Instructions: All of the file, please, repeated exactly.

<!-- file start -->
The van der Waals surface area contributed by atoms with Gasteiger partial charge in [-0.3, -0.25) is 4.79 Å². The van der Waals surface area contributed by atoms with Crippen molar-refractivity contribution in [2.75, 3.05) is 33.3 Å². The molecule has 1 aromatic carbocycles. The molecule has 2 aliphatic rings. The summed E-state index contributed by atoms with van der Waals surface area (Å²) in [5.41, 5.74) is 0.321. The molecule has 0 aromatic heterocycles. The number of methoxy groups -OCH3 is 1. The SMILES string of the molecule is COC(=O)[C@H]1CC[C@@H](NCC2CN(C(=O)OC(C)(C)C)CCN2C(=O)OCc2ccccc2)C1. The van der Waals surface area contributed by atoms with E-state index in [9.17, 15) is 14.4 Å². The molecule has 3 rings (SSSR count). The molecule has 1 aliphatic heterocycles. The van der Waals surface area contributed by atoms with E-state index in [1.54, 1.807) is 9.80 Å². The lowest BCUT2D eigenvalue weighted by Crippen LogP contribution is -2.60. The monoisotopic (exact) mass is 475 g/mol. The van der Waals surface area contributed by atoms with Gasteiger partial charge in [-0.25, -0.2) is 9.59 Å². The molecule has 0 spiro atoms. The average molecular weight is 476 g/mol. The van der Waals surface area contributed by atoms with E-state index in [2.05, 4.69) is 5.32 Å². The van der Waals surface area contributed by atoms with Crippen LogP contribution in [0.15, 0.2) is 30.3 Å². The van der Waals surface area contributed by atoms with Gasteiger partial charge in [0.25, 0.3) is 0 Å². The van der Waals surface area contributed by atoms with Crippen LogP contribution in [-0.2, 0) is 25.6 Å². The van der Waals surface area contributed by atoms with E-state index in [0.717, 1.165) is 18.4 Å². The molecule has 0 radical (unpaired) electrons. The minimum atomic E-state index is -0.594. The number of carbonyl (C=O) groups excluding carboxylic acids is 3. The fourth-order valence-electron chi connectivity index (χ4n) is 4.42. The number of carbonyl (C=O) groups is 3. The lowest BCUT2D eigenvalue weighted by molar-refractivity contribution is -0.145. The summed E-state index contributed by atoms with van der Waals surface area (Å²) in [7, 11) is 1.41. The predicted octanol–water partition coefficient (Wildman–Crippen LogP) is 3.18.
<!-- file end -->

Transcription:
The van der Waals surface area contributed by atoms with Gasteiger partial charge in [-0.3, -0.25) is 4.79 Å². The van der Waals surface area contributed by atoms with Crippen molar-refractivity contribution in [2.75, 3.05) is 33.3 Å². The molecule has 1 aromatic carbocycles. The molecule has 2 aliphatic rings. The summed E-state index contributed by atoms with van der Waals surface area (Å²) in [5.41, 5.74) is 0.321. The molecule has 0 aromatic heterocycles. The number of methoxy groups -OCH3 is 1. The SMILES string of the molecule is COC(=O)[C@H]1CC[C@@H](NCC2CN(C(=O)OC(C)(C)C)CCN2C(=O)OCc2ccccc2)C1. The van der Waals surface area contributed by atoms with E-state index in [9.17, 15) is 14.4 Å². The molecule has 3 rings (SSSR count). The molecule has 1 aliphatic heterocycles. The van der Waals surface area contributed by atoms with E-state index in [1.54, 1.807) is 9.80 Å². The lowest BCUT2D eigenvalue weighted by Crippen LogP contribution is -2.60. The monoisotopic (exact) mass is 475 g/mol. The van der Waals surface area contributed by atoms with Gasteiger partial charge in [-0.25, -0.2) is 9.59 Å². The molecule has 0 spiro atoms. The average molecular weight is 476 g/mol. The van der Waals surface area contributed by atoms with E-state index in [2.05, 4.69) is 5.32 Å². The van der Waals surface area contributed by atoms with Crippen LogP contribution in [0.15, 0.2) is 30.3 Å². The van der Waals surface area contributed by atoms with Gasteiger partial charge in [0.25, 0.3) is 0 Å². The van der Waals surface area contributed by atoms with Crippen LogP contribution in [-0.2, 0) is 25.6 Å². The van der Waals surface area contributed by atoms with E-state index in [0.717, 1.165) is 18.4 Å². The molecule has 0 radical (unpaired) electrons. The minimum atomic E-state index is -0.594. The number of carbonyl (C=O) groups excluding carboxylic acids is 3. The fourth-order valence-electron chi connectivity index (χ4n) is 4.42. The number of carbonyl (C=O) groups is 3. The lowest BCUT2D eigenvalue weighted by molar-refractivity contribution is -0.145. The summed E-state index contributed by atoms with van der Waals surface area (Å²) in [7, 11) is 1.41. The predicted octanol–water partition coefficient (Wildman–Crippen LogP) is 3.18.